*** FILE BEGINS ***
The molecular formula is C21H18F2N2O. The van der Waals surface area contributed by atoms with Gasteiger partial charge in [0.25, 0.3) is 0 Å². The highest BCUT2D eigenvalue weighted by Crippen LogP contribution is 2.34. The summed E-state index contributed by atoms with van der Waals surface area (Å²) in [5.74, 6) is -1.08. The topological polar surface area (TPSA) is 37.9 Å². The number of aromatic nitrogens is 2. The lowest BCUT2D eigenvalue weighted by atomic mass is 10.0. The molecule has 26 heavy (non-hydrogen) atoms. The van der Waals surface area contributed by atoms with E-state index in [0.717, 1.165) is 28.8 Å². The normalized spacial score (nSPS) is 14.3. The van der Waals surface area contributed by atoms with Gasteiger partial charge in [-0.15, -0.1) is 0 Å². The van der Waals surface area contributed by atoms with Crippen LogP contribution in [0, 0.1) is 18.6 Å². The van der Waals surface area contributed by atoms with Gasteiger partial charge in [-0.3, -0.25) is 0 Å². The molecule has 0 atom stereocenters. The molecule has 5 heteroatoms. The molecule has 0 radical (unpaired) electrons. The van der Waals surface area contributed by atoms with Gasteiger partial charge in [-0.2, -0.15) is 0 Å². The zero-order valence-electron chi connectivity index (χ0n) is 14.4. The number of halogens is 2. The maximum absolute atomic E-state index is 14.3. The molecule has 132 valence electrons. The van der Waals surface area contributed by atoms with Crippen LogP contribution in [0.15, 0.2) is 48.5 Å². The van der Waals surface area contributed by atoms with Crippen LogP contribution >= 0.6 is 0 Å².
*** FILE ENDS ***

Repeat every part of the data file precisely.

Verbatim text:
The molecular formula is C21H18F2N2O. The van der Waals surface area contributed by atoms with Gasteiger partial charge in [0.25, 0.3) is 0 Å². The highest BCUT2D eigenvalue weighted by Crippen LogP contribution is 2.34. The summed E-state index contributed by atoms with van der Waals surface area (Å²) in [5.74, 6) is -1.08. The topological polar surface area (TPSA) is 37.9 Å². The number of aromatic nitrogens is 2. The lowest BCUT2D eigenvalue weighted by atomic mass is 10.0. The molecule has 26 heavy (non-hydrogen) atoms. The van der Waals surface area contributed by atoms with E-state index in [0.717, 1.165) is 28.8 Å². The normalized spacial score (nSPS) is 14.3. The van der Waals surface area contributed by atoms with Gasteiger partial charge in [-0.15, -0.1) is 0 Å². The van der Waals surface area contributed by atoms with Crippen LogP contribution in [0, 0.1) is 18.6 Å². The van der Waals surface area contributed by atoms with Gasteiger partial charge in [-0.3, -0.25) is 0 Å². The molecule has 0 atom stereocenters. The molecule has 5 heteroatoms. The molecule has 0 radical (unpaired) electrons. The van der Waals surface area contributed by atoms with Gasteiger partial charge in [-0.2, -0.15) is 0 Å². The zero-order valence-electron chi connectivity index (χ0n) is 14.4. The number of halogens is 2. The maximum absolute atomic E-state index is 14.3. The molecule has 132 valence electrons. The van der Waals surface area contributed by atoms with Crippen LogP contribution in [0.15, 0.2) is 48.5 Å². The van der Waals surface area contributed by atoms with Crippen LogP contribution >= 0.6 is 0 Å².